Various Years: The Garter Service

Photos: Leslie Field/Royal Collection/Getty Images

Updates from the Past

This batch of past events brings us up to the start of 2012, which is our end for now. These posts are dated back to when they actually occurred, so they don't appear on the front page of the blog. In case you missed them, here are the latest past event and jewel updates:

20 December 2012

Train to Sandringham

The Queen and the Duke of Edinburgh traveled to Sandringham for the Christmas holiday.
Click above to see an article and pictures from the Daily Mail.
You know what this means, don't you? It's officially Christmas time!


18 December 2012

Cabinet Meeting

The Queen visited Downing Street and, for the first time in her reign, attended a cabinet meeting.
Click above for an article with video and photographs from The Telegraph.
So they gave her placemats. Sixty placemats. A gift suggested by the palace and all handmade and fancy...but that doesn't mean I won't still pretend they're the sticky printed plastic ones, just for fun.

Photos:Telegraph screencap/Getty Images

13 December 2012

Bank of England

The Queen, accompanied by the Duke of Edinburgh, toured the Bank of England.
Click above to see a video and article from Sky News
The DoE was in particularly fine form today. On the financial crisis: "Don't do it again!" When asked to sign an unissued £1 million note: “Is this just lying about? You won’t miss it, will you?” All that's missing is a foiled attempt to slip a gold bar into Lilibet's purse. Bless him. (And bless her for asking questions about the crisis, which is what's making headlines from this visit. Shouldn't we all be asking a few questions, hmm?)

Photos:Sky News screencap/WPA Pool

12 December 2012

Audiences at Buckingham Palace

The Queen received the Libyan Ambassador and the High Commissioner for the Republic of Malawi at Buckingham Palace.
The Kent Amethyst, perhaps?

Unidentified Brooch

Photo: PA

07 December 2012

The Sapphire Chrysanthemum Brooch

The Sapphire Chrysanthemum Brooch
The Queen has received many official gifts, including jewels, over the course of her life. I suppose one might reach a point at which it becomes commonplace, but at the beginning, it's something special. This brooch is one of those first gifts, and it seems to have retained a special status in the Queen’s collection.
The Sapphire Chrysanthemum Brooch, a chrysanthemum with diamond petals and a center of multiple sapphires, all set in platinum, was a gift to then-Princess Elizabeth for launching the British Princess oil tanker in 1946. The brooch was given by Sir James Laing & Sons Limited and the Anglo-Iranian Oil Company Limited. She wore it often in the early years, before her collection grew.
The brooch has made a few notable appearances, including for Princess Anne’s christening and famously for both the honeymoon photo and recreation of that photo for the 60th wedding anniversary of the Queen and the Duke of Edinburgh. The Queen continues to wear the brooch today.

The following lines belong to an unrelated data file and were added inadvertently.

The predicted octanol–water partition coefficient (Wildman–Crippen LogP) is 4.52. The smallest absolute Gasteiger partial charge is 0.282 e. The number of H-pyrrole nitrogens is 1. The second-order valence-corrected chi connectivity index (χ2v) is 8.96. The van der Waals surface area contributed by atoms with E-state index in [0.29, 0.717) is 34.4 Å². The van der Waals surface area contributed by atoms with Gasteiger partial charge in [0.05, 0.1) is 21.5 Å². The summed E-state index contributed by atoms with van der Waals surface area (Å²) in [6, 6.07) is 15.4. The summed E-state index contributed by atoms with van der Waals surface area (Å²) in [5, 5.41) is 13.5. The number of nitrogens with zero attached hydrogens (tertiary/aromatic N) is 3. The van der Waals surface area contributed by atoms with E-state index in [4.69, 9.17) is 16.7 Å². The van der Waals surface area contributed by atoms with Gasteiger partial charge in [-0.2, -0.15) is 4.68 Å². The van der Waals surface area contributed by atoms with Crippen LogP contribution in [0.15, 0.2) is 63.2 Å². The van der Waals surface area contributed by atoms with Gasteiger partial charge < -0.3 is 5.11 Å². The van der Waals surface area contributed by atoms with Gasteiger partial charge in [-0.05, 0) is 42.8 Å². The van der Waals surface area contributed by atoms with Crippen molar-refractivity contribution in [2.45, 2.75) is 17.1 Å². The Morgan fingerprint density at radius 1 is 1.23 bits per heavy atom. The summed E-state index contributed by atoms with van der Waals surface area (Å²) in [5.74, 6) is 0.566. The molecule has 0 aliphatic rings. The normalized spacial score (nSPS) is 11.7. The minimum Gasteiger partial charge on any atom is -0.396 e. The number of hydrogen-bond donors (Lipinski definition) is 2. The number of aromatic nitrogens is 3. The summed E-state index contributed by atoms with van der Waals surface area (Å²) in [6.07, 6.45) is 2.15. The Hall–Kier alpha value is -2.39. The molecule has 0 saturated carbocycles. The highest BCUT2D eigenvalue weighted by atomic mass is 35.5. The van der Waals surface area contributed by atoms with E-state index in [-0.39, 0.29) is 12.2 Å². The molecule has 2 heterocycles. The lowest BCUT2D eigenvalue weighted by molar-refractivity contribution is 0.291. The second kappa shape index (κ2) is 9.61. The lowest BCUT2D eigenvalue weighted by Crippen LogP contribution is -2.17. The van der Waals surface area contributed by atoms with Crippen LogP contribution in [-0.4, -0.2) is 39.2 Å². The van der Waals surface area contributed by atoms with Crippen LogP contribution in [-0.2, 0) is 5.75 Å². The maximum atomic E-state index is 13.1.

7 March 2021: Commonwealth Day Message
19 November 2020: 73rd Wedding Anniversary
29 October 2019: Queen Elizabeth Diamond Jubilee Trust Reception
11 October 2019: Haig Housing Trust Opening
24 January 2019: Sandringham Women's Institute Meeting
29 September 2017: Visit to Aberdeen
16 June 2015: Audience at Windsor Castle
5 April 2015: Easter Service
3 February 2014: Visit to RAF Marham
5 June 2013: Audiences at Buckingham Palace
2 March 2012: Investiture at Windsor Castle
1 January 2012: Attending Church in Norfolk 
1996: 70th Birthday Walkabout
1957: Royal Maundy Service 
1952: Christmas Broadcast  

Photos: The Royal Collection/Corbis/PA 

Updates from the Past

As time allows, I add events and jewels worn in the past by the Queen. I'm currently working my way back through the 2012 events which occurred before the blog started. These posts are dated back to when they actually occurred, so they don't appear on the front page of the blog. In case you missed them, here are the latest past event and jewel updates:

05 December 2012

Queen's Medal for Music

The Queen attended the concert and presentation of the Queen's Medal for Music at the Barbican Centre, London.
I do like this for other reasons besides the purple. So rich, this fabric!

Photos:Bauer Griffin

Audiences at Buckingham Palace

The Queen received the Ambassador of the Republic of Korea and the High Commissioner for the Commonwealth of Dominica at Buckingham Palace.
Looks like another appearance of one of this year's "new" brooches (new to us, heaven only knows if it's new to the Queen) - for the third time. Quite a lot for a newbie!

Photo: PA/Bauer Griffin

The BJA Diamond Jubilee Brooch

The BJA Diamond Jubilee Brooch
The British Jewellers’ Association (BJA) presented the Queen with this brooch made of diamonds, platinum, and gold to celebrate her Diamond Jubilee. A contest was held to select the brooch, and the winning design came from Ivonna Poplanska. According to the BJA: